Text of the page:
Secaucus Road continued to be a problem years after the pig farms reverted to meadows. During one drive through, I encountered several fire companies attempting to contain a blaze that threatened to sweep across Secaucus Road towards the residental part of town. Fires had broken out throughout the meadowlands due to a particularly drive season. In one day,, five small brush fires along the shores of Mill Creek broken out on the northend of town, while a larger, more serious brush fire roared to life on the southside of Secaucus Road.
While on the scene Former Secaucus fire chief George Shoenrock told me the high winds carried the flames across Penhorn creak and ignited the meadows along the Jersey City side of Secaucus Road. Flames from this fire could be seen as far away as Union City, and slowed traffic along Route 3 with rubbernecking.
Fire fighters from the Washington Hook & Ladder company responded first to the call, but soon drew in many of the other fire companies. The Seventh Street Fire company shifted to the Plaza fire house in order to cover for any other calls in town. Meanwhile, fire companies from West New York, Jersey City, Union City, Rutherford, East Rutherford and Weehawken were brought in.
By 3:30 p.m., the flames soared so high and smoke limited visibility so much that fire and police officials closed off Secaucus Road with backups along most of the other area roadways. Ashes and smoke from the fires floated across the rest of Hudson County. One commuter exiting the PATH in Hoboken said she had seen the ashes coming down on Fifth Avenue in New York City. Others reported smelling the fire as they exited their Manhattan offices. Many thought it came from a building or incinerator fire.
``I couldn't believe the smoke was coming all the way from New Jersey,'' one commuter said.
While two of the fires were reported along Secaucus Road, another fire was later reported in Jersey City near the Public Service Electric and Gas electrical generator. Workers at the U.S. Postal Service bulk mail facility said they saw flames encroaching on that facility. One other fire was reported behind Last Sportswear Inc. on Tonnelle Avenue.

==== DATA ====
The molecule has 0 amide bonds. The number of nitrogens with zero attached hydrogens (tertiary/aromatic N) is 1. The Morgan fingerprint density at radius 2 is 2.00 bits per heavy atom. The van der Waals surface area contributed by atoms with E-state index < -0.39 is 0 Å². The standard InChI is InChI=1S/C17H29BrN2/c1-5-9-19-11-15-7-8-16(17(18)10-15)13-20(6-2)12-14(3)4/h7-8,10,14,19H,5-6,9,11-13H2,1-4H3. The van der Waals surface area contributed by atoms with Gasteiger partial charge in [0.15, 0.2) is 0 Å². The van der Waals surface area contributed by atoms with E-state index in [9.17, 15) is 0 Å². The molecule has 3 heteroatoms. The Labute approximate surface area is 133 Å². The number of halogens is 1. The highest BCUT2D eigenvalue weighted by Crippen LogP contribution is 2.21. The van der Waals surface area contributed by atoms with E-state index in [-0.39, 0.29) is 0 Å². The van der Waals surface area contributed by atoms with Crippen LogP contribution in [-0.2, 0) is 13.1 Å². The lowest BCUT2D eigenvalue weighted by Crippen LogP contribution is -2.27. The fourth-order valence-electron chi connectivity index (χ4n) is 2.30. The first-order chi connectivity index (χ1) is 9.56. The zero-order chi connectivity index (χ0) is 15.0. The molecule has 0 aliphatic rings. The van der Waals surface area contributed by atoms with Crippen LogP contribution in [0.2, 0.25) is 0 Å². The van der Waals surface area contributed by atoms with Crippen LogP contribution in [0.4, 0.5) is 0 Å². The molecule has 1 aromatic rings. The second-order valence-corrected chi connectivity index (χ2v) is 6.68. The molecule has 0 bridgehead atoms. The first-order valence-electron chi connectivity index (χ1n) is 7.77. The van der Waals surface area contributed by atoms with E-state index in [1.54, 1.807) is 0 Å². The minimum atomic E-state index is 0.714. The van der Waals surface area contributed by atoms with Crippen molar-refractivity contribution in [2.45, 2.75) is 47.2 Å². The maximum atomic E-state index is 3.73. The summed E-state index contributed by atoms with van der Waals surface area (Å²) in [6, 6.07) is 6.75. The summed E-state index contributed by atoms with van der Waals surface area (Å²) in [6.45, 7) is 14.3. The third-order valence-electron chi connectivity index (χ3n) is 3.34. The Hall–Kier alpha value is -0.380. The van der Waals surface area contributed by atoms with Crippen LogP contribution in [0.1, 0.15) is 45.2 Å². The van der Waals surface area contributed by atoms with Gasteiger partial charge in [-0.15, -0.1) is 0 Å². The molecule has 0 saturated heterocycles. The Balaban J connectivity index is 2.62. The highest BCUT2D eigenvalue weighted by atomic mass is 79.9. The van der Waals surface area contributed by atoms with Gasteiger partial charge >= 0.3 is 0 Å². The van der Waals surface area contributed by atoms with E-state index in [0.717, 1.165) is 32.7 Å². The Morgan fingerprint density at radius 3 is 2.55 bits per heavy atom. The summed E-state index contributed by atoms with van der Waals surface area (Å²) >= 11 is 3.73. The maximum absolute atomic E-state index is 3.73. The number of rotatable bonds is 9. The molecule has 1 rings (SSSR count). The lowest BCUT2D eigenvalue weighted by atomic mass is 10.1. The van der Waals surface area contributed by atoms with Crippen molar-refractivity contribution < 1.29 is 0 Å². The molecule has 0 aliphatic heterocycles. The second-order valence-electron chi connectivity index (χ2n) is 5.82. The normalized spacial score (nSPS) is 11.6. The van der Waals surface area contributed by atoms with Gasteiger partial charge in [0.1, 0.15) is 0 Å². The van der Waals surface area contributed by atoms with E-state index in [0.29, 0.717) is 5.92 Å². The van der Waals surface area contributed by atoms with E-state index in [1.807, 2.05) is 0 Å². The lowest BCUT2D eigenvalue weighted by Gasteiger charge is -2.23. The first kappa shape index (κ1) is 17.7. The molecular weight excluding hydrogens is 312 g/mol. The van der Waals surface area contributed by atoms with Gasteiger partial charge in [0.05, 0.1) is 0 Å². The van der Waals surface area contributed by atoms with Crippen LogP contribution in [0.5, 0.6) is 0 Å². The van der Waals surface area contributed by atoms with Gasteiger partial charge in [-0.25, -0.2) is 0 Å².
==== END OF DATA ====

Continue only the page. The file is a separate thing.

Fire fighters from Rutherford and East Rutherford were called back to their home towns when the wind shifted the flames towards facilities in Earth Rutherford. About 200 workers were evacuated from a factory, though no injuries were reported.
The fire also halted rail service for a short time between Newark and New York City, and later stopped traffic on the Northeast Corridor line and the North Jersey Coast line. All service was resumed within two hours.
Shoenrock, who surveyed the Secaucus Road fire from one of the embankments said meadow fires are common this time of year.
``It's almost a yearly thing,'' he said. ``You might call it meadow fire season.''
Over the years, the fire department faced numerous tragedies, and resulted in numerous heros. In the early 1990s, Mike Gonnelli, who would later become Chicora Park's captain, rescued a baby from a burning car on the New Jersey Turnpike. Yet deaths were frequent. In one year along, 11 people died in fires and highway accidents to which the department had to respond.
In 1998, John Reilly would come close to making the ultimate sacrifice in a rescue that won him as much criticism as it did praise.